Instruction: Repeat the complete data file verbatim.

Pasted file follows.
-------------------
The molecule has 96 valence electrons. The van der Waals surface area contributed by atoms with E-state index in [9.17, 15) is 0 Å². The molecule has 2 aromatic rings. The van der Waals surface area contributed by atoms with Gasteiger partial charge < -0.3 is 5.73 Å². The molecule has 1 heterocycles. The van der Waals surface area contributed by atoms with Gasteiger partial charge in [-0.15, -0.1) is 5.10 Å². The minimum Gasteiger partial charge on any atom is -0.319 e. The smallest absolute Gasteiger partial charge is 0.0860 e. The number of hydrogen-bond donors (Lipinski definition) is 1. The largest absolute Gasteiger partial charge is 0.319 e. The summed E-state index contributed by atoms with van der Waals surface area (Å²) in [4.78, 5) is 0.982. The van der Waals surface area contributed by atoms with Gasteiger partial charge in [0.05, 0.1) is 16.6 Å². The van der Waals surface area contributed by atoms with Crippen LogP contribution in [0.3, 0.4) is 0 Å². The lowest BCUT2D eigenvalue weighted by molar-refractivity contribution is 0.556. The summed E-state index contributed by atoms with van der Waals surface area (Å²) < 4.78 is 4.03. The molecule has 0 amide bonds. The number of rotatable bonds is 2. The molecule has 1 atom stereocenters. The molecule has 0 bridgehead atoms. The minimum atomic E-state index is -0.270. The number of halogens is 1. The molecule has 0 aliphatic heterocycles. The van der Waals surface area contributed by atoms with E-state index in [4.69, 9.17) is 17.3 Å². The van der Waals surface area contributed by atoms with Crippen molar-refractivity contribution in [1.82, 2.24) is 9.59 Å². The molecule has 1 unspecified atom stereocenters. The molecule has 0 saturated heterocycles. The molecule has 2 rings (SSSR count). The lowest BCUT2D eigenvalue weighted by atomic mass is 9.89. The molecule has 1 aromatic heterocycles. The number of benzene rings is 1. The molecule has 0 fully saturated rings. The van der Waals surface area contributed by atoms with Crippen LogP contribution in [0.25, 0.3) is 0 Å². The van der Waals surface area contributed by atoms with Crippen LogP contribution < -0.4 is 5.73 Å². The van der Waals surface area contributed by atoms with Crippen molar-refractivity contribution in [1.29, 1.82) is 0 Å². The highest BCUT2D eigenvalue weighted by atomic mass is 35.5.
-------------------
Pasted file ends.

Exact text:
The molecule has 96 valence electrons. The van der Waals surface area contributed by atoms with E-state index in [9.17, 15) is 0 Å². The molecule has 2 aromatic rings. The van der Waals surface area contributed by atoms with Gasteiger partial charge < -0.3 is 5.73 Å². The molecule has 1 heterocycles. The van der Waals surface area contributed by atoms with Gasteiger partial charge in [-0.15, -0.1) is 5.10 Å². The minimum Gasteiger partial charge on any atom is -0.319 e. The smallest absolute Gasteiger partial charge is 0.0860 e. The number of hydrogen-bond donors (Lipinski definition) is 1. The largest absolute Gasteiger partial charge is 0.319 e. The summed E-state index contributed by atoms with van der Waals surface area (Å²) in [4.78, 5) is 0.982. The van der Waals surface area contributed by atoms with Gasteiger partial charge in [0.05, 0.1) is 16.6 Å². The van der Waals surface area contributed by atoms with Crippen LogP contribution in [0.3, 0.4) is 0 Å². The lowest BCUT2D eigenvalue weighted by molar-refractivity contribution is 0.556. The summed E-state index contributed by atoms with van der Waals surface area (Å²) < 4.78 is 4.03. The molecule has 0 amide bonds. The number of rotatable bonds is 2. The molecule has 1 atom stereocenters. The molecule has 0 bridgehead atoms. The minimum atomic E-state index is -0.270. The number of halogens is 1. The molecule has 0 aliphatic heterocycles. The van der Waals surface area contributed by atoms with E-state index in [4.69, 9.17) is 17.3 Å². The van der Waals surface area contributed by atoms with Crippen molar-refractivity contribution in [1.82, 2.24) is 9.59 Å². The molecule has 1 unspecified atom stereocenters. The molecule has 0 saturated heterocycles. The molecule has 2 rings (SSSR count). The lowest BCUT2D eigenvalue weighted by atomic mass is 9.89. The molecule has 1 aromatic heterocycles. The number of benzene rings is 1. The molecule has 0 fully saturated rings. The van der Waals surface area contributed by atoms with Crippen LogP contribution in [0.25, 0.3) is 0 Å². The van der Waals surface area contributed by atoms with Crippen LogP contribution < -0.4 is 5.73 Å². The van der Waals surface area contributed by atoms with Crippen molar-refractivity contribution in [1.29, 1.82) is 0 Å². The highest BCUT2D eigenvalue weighted by atomic mass is 35.5.